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True Blue Door

True Blue Door's Journal
True Blue Door's Journal
June 26, 2015

Make no mistake, Jeb Bush is the GOP nominee. Everyone else is just running interference.

Having watched the Satanic shitshow that is the Republican Party over the years, one thing is certain when it comes to presidential primaries: There are two classes of candidate - Inner Party and Outer Party, like in Orwell - and Inner Party always defeats Outer Party for a nomination. Outer Party candidates are only nominated when an Inner Party candidate fails to run, which is typically when the wisdom of the GOP's clearest-eyed internal strategists suggests victory is unlikely.

The distinction between Inner and Outer is not a rigorously defined one, but is clear in context. Despite the adulation heaped on him in retrospect, Ronald Reagan was an Outer Party candidate - which is why he was only able to obtain the nomination in the midst of general Republican disarray still in the shadow of the Nixon era. It's also why he was basically an empty suit whose administration did whatever it wanted with or without him, while he just wallowed in the acting gig of pretending to be a leader.

His Vice President, George HW Bush, however, was profoundly Inner Party, and exemplified some of the factors that usually play into it: Old Money, deep family connections with crime and radical right-wing politics going back generations, intimate military and intelligence connections, and the most effective of all conservative qualities - the patient acquisition of real power, both in public and in the background.

To call HW and his crowd (including Dick Cheney) "sinister" would be an understatement. From the very beginning, they effectively orchestrated Saddam Hussein's invasion of Kuwait, dropping back-channel hints at every opportunity that the United States had no interest in preserving the independence of Kuwait, and would not strongly intervene if - as Hussein was strongly hinting - an Iraqi annexation were to take place. Bush et al had deep knowledge of Saddam Hussein from a long-term intelligence relationship during the Iran-Iraq War, and knew he aspired to possess Kuwaiti oil fields, and knew the likely significance of his inquiring about the US disposition to Iraq/Kuwait relations.

An Iraqi invasion of Kuwait was almost certainly the desired result of the responses to these inquiries, hoping to encourage action that could serve as a justification for massive intervention. To the mind of George HW Bush, raised in WW2-era politics, such a war would definitely secure him a second term. The only problem was that it was too successful, ending too soon, and he overestimated the attention span of an American public now much younger than himself while underestimating the charms of a smooth-talking liberal-esque Southerner.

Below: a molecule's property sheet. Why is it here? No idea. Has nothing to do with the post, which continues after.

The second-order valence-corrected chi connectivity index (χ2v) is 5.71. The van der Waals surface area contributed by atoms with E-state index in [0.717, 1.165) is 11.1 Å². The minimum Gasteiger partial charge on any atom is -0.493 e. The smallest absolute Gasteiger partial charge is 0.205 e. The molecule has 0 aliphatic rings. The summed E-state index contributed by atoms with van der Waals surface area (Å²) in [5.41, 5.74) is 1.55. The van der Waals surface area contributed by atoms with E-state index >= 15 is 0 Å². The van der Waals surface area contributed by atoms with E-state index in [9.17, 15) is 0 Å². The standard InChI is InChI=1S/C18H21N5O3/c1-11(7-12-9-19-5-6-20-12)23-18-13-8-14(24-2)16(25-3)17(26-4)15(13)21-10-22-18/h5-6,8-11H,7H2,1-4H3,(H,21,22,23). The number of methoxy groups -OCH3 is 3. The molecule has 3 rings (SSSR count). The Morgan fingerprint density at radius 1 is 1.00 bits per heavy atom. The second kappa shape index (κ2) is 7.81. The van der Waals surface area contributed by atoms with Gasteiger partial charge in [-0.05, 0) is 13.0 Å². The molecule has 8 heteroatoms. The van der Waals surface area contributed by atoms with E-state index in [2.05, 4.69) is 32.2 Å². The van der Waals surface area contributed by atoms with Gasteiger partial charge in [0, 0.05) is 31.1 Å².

Despite the initial sense that Bill Clinton was a lightweight who had scored a fluke win, these interests - with their deep knowledge of power - were soon forced to respect his ability to elude their tactics, and had failed by 1996 to create any halfway plausible pretext either for running against him or trying to impeach him. As usually happens in that case, the field was ceded to an Outer Party candidate who, despite his long career in the Senate, was never himself a web-weaver in terms of power.

The plan by 1994 was for Jeb Bush to become Governor of Florida and then run for President in 2000 and resume his father's legacy. The full force of the media, of industry, and of his father's military, intelligence, and judicial associates would back him full-throatedly and with no moral or legal holds barred once the presidential election came around. However, that plan was postponed when Jeb lost the 1994 race, and only gained the Governor's office in 1998, making 2000 premature. But his brother George W. won the Texas Governorship in 1994, putting him on the track to fulfill this roll.

Despite having no credentials or rational argument whatsoever to become Governor of Texas, and no argument against his opponent, the full force of the Bush family machine steamrolled popular Democratic Governor Ann Richards out of office and placed GW in position for the 2000 presidential election. Then, despite having done basically nothing but smirk at executions and create a third-world educational system as Governor of Texas, the Bush family machine then steamrolled all other primary candidates in 2000, including highly popular Outer Party Senator John McCain. It then infamously secured Bush the Presidency through a vast web of criminal acts (including actions by his brother Jeb as Governor of Florida), culminating in a lawless Supreme Court decision arbitrarily declaring him the winner of an election he had plainly lost.